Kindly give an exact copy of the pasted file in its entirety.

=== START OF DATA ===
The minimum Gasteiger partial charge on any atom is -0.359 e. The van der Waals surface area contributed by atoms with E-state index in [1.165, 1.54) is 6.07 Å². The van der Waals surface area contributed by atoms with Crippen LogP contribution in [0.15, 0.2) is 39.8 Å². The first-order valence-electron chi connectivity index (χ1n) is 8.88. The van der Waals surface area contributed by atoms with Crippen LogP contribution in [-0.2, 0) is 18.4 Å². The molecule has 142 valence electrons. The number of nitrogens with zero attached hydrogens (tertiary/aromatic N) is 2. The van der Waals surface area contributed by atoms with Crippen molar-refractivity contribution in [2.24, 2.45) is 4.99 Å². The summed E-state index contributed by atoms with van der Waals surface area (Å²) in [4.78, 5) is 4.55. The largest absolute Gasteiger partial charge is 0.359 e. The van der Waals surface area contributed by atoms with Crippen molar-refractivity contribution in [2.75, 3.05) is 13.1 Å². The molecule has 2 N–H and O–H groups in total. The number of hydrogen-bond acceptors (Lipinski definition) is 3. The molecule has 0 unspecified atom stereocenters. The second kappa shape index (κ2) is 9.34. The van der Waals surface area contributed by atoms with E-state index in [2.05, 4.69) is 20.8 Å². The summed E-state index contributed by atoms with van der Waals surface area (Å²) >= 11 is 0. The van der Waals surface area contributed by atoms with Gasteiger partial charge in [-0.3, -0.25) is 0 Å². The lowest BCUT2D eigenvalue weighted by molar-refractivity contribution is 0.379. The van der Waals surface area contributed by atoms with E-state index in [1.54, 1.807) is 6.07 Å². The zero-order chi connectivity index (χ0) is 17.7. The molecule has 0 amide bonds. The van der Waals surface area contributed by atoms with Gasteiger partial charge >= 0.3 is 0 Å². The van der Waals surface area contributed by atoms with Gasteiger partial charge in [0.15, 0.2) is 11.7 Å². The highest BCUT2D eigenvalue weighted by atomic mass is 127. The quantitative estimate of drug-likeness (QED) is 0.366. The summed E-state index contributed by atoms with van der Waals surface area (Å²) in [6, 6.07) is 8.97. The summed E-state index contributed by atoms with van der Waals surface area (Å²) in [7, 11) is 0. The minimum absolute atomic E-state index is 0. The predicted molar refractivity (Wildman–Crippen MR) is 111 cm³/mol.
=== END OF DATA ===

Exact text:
The minimum Gasteiger partial charge on any atom is -0.359 e. The van der Waals surface area contributed by atoms with E-state index in [1.165, 1.54) is 6.07 Å². The van der Waals surface area contributed by atoms with Crippen LogP contribution in [0.15, 0.2) is 39.8 Å². The first-order valence-electron chi connectivity index (χ1n) is 8.88. The van der Waals surface area contributed by atoms with Crippen LogP contribution in [-0.2, 0) is 18.4 Å². The molecule has 142 valence electrons. The number of nitrogens with zero attached hydrogens (tertiary/aromatic N) is 2. The van der Waals surface area contributed by atoms with Crippen molar-refractivity contribution in [2.24, 2.45) is 4.99 Å². The summed E-state index contributed by atoms with van der Waals surface area (Å²) in [4.78, 5) is 4.55. The largest absolute Gasteiger partial charge is 0.359 e. The van der Waals surface area contributed by atoms with Crippen molar-refractivity contribution in [2.75, 3.05) is 13.1 Å². The molecule has 2 N–H and O–H groups in total. The number of hydrogen-bond acceptors (Lipinski definition) is 3. The molecule has 0 unspecified atom stereocenters. The second kappa shape index (κ2) is 9.34. The van der Waals surface area contributed by atoms with E-state index in [2.05, 4.69) is 20.8 Å². The summed E-state index contributed by atoms with van der Waals surface area (Å²) >= 11 is 0. The van der Waals surface area contributed by atoms with Gasteiger partial charge in [-0.3, -0.25) is 0 Å². The lowest BCUT2D eigenvalue weighted by molar-refractivity contribution is 0.379. The van der Waals surface area contributed by atoms with E-state index in [1.54, 1.807) is 6.07 Å². The zero-order chi connectivity index (χ0) is 17.7. The molecule has 0 amide bonds. The van der Waals surface area contributed by atoms with Gasteiger partial charge >= 0.3 is 0 Å². The van der Waals surface area contributed by atoms with Gasteiger partial charge in [0.15, 0.2) is 11.7 Å². The highest BCUT2D eigenvalue weighted by atomic mass is 127. The quantitative estimate of drug-likeness (QED) is 0.366. The summed E-state index contributed by atoms with van der Waals surface area (Å²) in [6, 6.07) is 8.97. The summed E-state index contributed by atoms with van der Waals surface area (Å²) in [7, 11) is 0. The minimum absolute atomic E-state index is 0. The predicted molar refractivity (Wildman–Crippen MR) is 111 cm³/mol.